Money and Lies

You have heard of the confrontation running between Greece and EU about economic matters and maybe you’re waiting for the results of today’s referendum to know if a tiny country will refuse or not to find another economic agreement with the so-called “troika” (that’s ECB, EU and IMF).

The best thing of all this noise is about the time dedicated by media on this kind of problems. Maybe, just maybe, more and more people will start to understand to monumental mass of lies that goes around modern-day economics, starting with the money itself.

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The future lies in Greece

GREECE

This will be the last post of this year and my choice is to dedicate it to the Greeks. Yes, to the people of a country that has been almost destroyed in the last years for economic reasons, for the people who has seen everything change for the worst and left behind to pay errors committed in many places out its boundaries. It’s a tiny nation, with less than eleven millions people who found themselves deep down a national debt like never before.

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The tax war

Beneath the surface of all EU regulations, under the shadows of many thousands of different laws there’s a war, a stark conflict inside the borders of European Union. It’s an economic war, fought year after year in Bruxelles and in all the EU capitals, no matter what government is actually in power.

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It’s time to say no to recession

Last Sunday, March 2nd, AP reported of massive demonstrations held in Portugal. The basic matter is about economics, to go against the government decision to cut national budget in order to meet the objectives set up by the “Troika” (EU, IMF, WB) to resolve all the issues about debt and refinancing.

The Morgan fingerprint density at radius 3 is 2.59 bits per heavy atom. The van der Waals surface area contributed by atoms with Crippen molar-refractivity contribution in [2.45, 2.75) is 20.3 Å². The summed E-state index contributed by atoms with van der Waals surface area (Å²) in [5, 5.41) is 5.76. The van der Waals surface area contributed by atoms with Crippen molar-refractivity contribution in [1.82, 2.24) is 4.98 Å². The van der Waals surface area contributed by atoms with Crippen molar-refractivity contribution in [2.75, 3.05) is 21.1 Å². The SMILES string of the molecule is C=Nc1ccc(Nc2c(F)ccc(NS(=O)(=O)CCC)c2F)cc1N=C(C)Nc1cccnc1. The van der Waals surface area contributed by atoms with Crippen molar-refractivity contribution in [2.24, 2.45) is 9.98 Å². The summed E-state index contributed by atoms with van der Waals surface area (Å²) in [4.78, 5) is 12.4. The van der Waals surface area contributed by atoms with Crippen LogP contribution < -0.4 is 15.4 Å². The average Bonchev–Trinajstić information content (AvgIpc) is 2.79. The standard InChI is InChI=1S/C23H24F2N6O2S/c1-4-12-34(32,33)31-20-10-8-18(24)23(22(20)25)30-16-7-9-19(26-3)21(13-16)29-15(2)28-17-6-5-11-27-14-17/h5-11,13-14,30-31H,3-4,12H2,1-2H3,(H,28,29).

portugal demonstrations

This time the combined number of protesteers reach the one million level. It’s always a big number but became pretty impressive when you think that Portugal got a total population size about 10.6 millions. It means that one on ten has been on the streets, demanding a stop to austerity measures.

Like many other countries in Europe, Portugal is facing a growing number of unemployed, a shrinking welfare state and an economy in deep recession. In 2011 the national government stipulate a number of agreements to get an huge bailout (more than 100 USD billions). With a negative cycle in all the main economy sectors the only way to reach the planned steps (for the current government) is to cut national budget.

Four years of recession and the perspective to have at least one more is too much for the portoguese population. Political situation is hot to say the least and the pressure from the streets is becoming too high to stand for the national authorities. So it’s time to say “no”, to put an end to an agreement too heavy for this little country.

The recent examples set by Iceland, that recovers its own financial crisis by a plain refusal to pay its debt to foreing private banks (about 5 euro billions) and from Argentina, that force a massive reconsideration of its national debt in the face of IMF and WB, could drive countries like Portugal and Greece to find a strong way out the Eurozone with unexplored consequencies. Are we ready for such a scenario?

You may find an article by Iain Sullivan /AP here